With few alternatives and a short window to accommodate an abrupt rise in expenses the organizers cancelled the show.  Most unfortunate are donations from the show ($4000 last year) to local charities that disappear as well as the $$ the motorcycle riding public would have spent in Snohomish!

UPDATE: May 20, 2009 – thousands of bikers show up in Snohomish even with the bike show being cancelled.  So do  a lot of police…  See HeraldNet news article for more information.

Photo courtesy of event web site.

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olympia_capitalIf you’re anything like the rest of the motorcycle world, how the economy will perform in 2009 weighs heavily on your mind as well as how the legislators plan to regulate motorcycle issues.

After a successful election season the Washington State elected officials return tomorrow (January 22nd) for the new legislative session.  “Black Thursday” is the motorcycle enthusiasts opportunity to show representatives in the State Capitol that motorcyclists will stand up, be counted and work together to make a difference.

My friends over at Northwest Cycle Report have an excellent post which provides a lot more details.  You can read it HERE.   Also ABATE of Washington will be in the upper concourse by the George Washington Statue (3rd Floor) and has more information HERE.  Lastly you can watch for future legislative updates and other interesting news from the Washington Confederation of Clubs (WACoC) web site HERE.

This is a great opportunity to expand visibility of our challenges and be heard.  It will be a tough year — program cuts are already happening and we need all hands on deck to send a strong message to the Washington legislature. Please join the hundreds of motorcyclists from across Washington State for a day of lobbying to ensure motorcyclists have a voice.

No experience necessary – just a desire to make a difference.  A shout-out to “Griz” for raising visibility of the event.

Photo courtesy Flickr.

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oregon-legislatureIs a widely used reference to October 19, 1987, the day the Dow Jones Industrial Average dropped a record 508 points, or nearly 23%. Disarray in the financial markets resulted from a combination of trade deficits, budget deficits, and potential government regulation of mergers and issuance of junk bonds.

My reference to Black Monday is not financial, but is in reference to the opening day of the Oregon legislative session.   

or_democratesIn a recent interview with Joe Maffei (Executive Director, BikePAC of Oregon) he hopes motorcycle enthusiasts will help raise motorcycle awareness and fill the Capitol in Salem on opening day with as many black-leather clad bikers as possible.  The goal is to meet and greet the new legislators and those who are returning to discuss the importance of two primary legislative goals during the 2009 session.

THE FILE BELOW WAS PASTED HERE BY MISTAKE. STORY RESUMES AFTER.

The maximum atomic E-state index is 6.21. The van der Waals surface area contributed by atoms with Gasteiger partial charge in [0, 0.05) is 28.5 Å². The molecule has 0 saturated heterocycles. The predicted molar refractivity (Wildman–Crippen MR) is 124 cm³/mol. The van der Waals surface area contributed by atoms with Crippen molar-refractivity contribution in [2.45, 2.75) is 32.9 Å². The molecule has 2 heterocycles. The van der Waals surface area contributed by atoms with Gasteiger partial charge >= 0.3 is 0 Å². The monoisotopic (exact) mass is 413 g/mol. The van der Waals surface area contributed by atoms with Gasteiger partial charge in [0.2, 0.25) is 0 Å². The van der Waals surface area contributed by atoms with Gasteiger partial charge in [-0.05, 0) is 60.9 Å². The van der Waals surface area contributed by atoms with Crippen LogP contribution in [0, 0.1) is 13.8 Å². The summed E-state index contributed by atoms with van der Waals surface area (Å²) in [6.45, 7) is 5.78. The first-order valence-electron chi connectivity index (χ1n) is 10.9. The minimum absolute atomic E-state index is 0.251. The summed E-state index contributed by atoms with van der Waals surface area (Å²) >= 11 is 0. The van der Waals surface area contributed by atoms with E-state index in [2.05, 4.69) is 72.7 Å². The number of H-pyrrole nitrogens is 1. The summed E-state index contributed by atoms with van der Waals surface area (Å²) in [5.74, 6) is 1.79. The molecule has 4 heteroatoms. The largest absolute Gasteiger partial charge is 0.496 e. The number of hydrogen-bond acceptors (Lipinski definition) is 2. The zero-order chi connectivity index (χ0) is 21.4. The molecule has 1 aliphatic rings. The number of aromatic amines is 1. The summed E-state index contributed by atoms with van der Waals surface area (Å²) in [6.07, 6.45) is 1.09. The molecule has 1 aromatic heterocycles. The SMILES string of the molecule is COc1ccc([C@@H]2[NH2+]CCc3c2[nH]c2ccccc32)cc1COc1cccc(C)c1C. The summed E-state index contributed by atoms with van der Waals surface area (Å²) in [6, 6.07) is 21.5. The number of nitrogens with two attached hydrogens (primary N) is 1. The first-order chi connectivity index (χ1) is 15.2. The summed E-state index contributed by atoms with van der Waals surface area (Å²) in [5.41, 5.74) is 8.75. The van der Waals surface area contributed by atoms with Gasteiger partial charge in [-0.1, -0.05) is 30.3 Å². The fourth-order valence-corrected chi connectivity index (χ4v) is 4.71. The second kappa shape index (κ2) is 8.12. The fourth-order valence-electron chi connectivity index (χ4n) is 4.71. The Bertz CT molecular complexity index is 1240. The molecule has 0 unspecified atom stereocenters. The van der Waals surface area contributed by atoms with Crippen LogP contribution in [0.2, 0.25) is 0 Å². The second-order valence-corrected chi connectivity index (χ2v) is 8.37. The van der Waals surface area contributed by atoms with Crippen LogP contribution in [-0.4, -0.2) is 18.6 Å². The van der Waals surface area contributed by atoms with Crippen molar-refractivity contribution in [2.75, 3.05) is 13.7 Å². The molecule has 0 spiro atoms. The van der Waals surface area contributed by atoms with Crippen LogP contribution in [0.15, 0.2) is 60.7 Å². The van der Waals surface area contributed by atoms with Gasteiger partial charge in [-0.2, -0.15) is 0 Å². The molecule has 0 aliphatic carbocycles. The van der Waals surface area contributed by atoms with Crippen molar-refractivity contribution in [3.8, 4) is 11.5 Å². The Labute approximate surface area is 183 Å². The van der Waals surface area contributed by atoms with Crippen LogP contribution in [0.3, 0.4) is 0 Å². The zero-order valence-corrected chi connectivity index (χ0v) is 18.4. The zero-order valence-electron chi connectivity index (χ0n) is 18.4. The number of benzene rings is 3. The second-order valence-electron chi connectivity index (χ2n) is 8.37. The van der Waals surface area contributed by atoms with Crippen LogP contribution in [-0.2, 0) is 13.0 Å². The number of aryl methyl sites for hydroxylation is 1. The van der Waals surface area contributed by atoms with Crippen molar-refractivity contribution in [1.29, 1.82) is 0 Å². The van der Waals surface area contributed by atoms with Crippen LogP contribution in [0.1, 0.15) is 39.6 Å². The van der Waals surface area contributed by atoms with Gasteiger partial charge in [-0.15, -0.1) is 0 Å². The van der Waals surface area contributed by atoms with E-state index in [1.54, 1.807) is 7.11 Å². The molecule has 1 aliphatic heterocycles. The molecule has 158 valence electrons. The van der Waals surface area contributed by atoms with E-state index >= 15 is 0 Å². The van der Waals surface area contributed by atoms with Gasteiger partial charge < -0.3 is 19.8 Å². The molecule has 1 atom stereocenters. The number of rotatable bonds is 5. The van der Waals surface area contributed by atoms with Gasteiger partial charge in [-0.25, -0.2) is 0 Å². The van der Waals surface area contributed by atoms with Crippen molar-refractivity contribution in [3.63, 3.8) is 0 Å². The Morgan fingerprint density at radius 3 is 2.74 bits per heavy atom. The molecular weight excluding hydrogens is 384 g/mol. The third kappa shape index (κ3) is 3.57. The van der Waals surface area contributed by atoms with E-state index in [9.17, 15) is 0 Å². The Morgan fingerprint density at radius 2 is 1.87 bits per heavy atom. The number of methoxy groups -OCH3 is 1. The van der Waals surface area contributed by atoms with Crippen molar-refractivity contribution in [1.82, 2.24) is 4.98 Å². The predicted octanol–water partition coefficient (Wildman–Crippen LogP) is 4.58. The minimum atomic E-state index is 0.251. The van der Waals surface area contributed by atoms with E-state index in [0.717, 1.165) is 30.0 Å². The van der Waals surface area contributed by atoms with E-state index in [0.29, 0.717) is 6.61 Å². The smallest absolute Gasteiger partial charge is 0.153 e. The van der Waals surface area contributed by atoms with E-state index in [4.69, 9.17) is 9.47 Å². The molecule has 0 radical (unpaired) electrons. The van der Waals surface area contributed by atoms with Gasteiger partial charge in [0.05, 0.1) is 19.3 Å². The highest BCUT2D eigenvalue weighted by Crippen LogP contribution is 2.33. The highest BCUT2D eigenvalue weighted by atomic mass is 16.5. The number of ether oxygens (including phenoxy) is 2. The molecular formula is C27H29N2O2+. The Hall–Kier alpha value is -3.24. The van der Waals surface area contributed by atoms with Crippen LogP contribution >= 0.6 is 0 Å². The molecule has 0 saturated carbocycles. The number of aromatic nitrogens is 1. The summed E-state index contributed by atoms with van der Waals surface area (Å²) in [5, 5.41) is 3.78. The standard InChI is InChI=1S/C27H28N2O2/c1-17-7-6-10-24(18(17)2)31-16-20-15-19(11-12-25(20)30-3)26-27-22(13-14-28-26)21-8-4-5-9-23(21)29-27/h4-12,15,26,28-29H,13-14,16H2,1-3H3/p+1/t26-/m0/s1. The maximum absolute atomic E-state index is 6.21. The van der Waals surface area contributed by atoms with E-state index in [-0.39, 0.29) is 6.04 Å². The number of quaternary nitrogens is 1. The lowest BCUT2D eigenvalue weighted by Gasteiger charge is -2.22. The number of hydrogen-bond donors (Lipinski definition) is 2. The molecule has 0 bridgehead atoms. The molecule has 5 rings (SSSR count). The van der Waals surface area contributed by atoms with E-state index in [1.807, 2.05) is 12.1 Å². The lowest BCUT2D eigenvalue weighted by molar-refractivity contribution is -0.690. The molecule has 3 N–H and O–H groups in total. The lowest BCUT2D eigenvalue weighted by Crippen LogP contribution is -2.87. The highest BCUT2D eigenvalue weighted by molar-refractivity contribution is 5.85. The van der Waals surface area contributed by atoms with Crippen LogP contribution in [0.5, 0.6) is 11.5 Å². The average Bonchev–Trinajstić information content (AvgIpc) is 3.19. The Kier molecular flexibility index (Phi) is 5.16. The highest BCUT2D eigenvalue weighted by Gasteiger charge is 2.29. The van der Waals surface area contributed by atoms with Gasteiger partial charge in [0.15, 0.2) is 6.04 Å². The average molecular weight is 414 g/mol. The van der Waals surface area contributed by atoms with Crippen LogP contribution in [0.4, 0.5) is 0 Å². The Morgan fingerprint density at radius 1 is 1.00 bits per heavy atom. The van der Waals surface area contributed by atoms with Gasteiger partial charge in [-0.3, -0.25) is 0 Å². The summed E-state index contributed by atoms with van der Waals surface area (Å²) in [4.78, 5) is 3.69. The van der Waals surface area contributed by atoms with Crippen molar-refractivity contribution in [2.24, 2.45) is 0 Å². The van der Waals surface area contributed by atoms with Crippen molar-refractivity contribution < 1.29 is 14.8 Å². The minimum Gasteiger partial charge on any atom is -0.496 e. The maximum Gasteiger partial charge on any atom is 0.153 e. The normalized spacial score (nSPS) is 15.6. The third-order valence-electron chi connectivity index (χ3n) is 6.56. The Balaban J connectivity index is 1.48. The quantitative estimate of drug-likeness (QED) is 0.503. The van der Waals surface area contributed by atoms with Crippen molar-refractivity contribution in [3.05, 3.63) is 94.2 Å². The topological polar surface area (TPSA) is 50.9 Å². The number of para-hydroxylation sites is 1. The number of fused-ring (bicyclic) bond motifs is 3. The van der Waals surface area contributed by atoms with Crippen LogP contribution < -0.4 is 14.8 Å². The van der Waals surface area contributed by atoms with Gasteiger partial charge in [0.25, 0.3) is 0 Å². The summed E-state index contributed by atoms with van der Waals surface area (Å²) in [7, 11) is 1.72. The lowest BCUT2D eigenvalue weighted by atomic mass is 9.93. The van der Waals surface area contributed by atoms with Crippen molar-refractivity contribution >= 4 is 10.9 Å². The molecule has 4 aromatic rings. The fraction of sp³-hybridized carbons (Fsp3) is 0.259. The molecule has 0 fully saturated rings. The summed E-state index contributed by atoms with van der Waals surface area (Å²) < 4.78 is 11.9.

The 75th Oregon Legislative Assembly is set to reconvene on Monday, January 12, 2009. Mr. Maffei stated they are looking to first address the Vulnerable Roadway User act which will afford motorcyclists the same protections as that of other groups. The 2007 Oregon Legislature passed HB 3314, creating an enhanced penalty for careless diving if it contributes to serious physical injury or death to a “vulnerable user of a public way,” which went into effect January 1, 2008.  Prior to this law, no state had ever used the Vulnerable Roadway User concept as a legal term.  The act provides increased monetary penalties, jail sentences and educational requirements for someone that hits and injures pedestrians, bicyclists, skaters, equestrians, and even those riding some forms of farm equipment. What it does not include is motorcyclists. BikePAC and A.B.A.T.E are attempting to get this bill amended to include motorcyclists.  The political realities and difficulties will make this an uphill fight as key legislators have consistently been resistant to any effort to create new crimes and inmates for our already overburdened state court and corrections system.

or_republicansBikePAC will also be putting up a helmet bill in 2009, as usual, as these groups are holding fast on the position that helmets are a failure device. That they don’t help to prevent accidents and crashes and the best way to reduce the number of injuries is not through wearing a helmet but through rider education and motorist awareness programs. Once a helmet comes into play, many other things have already failed. Reducing these failures is the best way to reduce motorcycle crashes.

It’s safe to say that the Oregon legislators have a lot to deal with in this session and likely don’t take motorcyclists very serious and are quick to enact legislation which reduces or eliminates our freedoms. In fact, at the last opening session two years ago 23 motorcyclist showed up…there are over 200,000 motorcycle endorsements in the state!  So, this year let’s show them that they are wrong.  Independent of your views on HB 3314 or future helmet laws, motorcyclists need to let the Oregon legislators know we take our rights and our freedoms seriously. Showing them that we are indeed large in numbers, and that we are watching them, and that we have a great interest in what they are doing on our behalf is important.

See you at the Capitol on January 12th with BikePAC and A.B.A.T.E to get the word out to Oregon legislators!

More information on the House Democrats 2009 Roadmap HERE (pdf). The House Republicans Building a Better Oregon HERE (pdf).  Information on Oregon Blue Book.  More information on the Federal helmet law HERE.

 

Photo courtesy of Oregon State Legislature.